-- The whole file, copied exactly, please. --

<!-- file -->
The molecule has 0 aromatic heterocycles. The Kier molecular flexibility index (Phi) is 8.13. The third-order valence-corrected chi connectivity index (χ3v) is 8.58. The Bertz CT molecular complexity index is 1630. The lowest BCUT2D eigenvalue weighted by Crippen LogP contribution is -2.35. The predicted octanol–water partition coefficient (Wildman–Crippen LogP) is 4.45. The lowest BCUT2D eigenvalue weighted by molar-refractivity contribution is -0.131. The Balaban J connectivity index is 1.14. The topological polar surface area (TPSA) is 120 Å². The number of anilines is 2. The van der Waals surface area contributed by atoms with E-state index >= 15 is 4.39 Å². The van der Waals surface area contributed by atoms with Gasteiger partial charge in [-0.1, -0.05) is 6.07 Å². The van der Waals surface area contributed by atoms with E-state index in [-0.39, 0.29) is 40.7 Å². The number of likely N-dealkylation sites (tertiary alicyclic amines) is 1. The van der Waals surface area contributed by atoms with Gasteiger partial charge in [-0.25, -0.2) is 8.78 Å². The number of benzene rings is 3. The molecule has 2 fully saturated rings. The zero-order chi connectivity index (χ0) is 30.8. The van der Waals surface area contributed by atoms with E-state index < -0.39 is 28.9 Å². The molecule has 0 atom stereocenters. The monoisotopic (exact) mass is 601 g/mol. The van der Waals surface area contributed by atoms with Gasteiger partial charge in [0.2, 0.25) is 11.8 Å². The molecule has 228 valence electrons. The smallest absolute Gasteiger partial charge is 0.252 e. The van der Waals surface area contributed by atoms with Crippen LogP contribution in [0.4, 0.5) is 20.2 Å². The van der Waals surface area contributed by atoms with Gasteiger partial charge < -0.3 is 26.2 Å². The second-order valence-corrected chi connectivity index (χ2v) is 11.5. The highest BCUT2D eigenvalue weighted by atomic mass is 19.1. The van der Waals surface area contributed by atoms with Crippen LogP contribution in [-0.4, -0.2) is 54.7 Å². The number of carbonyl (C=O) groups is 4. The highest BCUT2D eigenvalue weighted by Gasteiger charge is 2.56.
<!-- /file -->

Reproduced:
The molecule has 0 aromatic heterocycles. The Kier molecular flexibility index (Phi) is 8.13. The third-order valence-corrected chi connectivity index (χ3v) is 8.58. The Bertz CT molecular complexity index is 1630. The lowest BCUT2D eigenvalue weighted by Crippen LogP contribution is -2.35. The predicted octanol–water partition coefficient (Wildman–Crippen LogP) is 4.45. The lowest BCUT2D eigenvalue weighted by molar-refractivity contribution is -0.131. The Balaban J connectivity index is 1.14. The topological polar surface area (TPSA) is 120 Å². The number of anilines is 2. The van der Waals surface area contributed by atoms with E-state index >= 15 is 4.39 Å². The van der Waals surface area contributed by atoms with Gasteiger partial charge in [-0.1, -0.05) is 6.07 Å². The van der Waals surface area contributed by atoms with E-state index in [-0.39, 0.29) is 40.7 Å². The number of likely N-dealkylation sites (tertiary alicyclic amines) is 1. The van der Waals surface area contributed by atoms with Gasteiger partial charge in [-0.25, -0.2) is 8.78 Å². The number of benzene rings is 3. The molecule has 2 fully saturated rings. The zero-order chi connectivity index (χ0) is 30.8. The van der Waals surface area contributed by atoms with E-state index < -0.39 is 28.9 Å². The molecule has 0 atom stereocenters. The monoisotopic (exact) mass is 601 g/mol. The van der Waals surface area contributed by atoms with Gasteiger partial charge in [0.2, 0.25) is 11.8 Å². The molecule has 228 valence electrons. The smallest absolute Gasteiger partial charge is 0.252 e. The van der Waals surface area contributed by atoms with Crippen LogP contribution in [0.4, 0.5) is 20.2 Å². The van der Waals surface area contributed by atoms with Gasteiger partial charge < -0.3 is 26.2 Å². The second-order valence-corrected chi connectivity index (χ2v) is 11.5. The highest BCUT2D eigenvalue weighted by atomic mass is 19.1. The van der Waals surface area contributed by atoms with Crippen LogP contribution in [-0.4, -0.2) is 54.7 Å². The number of carbonyl (C=O) groups is 4. The highest BCUT2D eigenvalue weighted by Gasteiger charge is 2.56.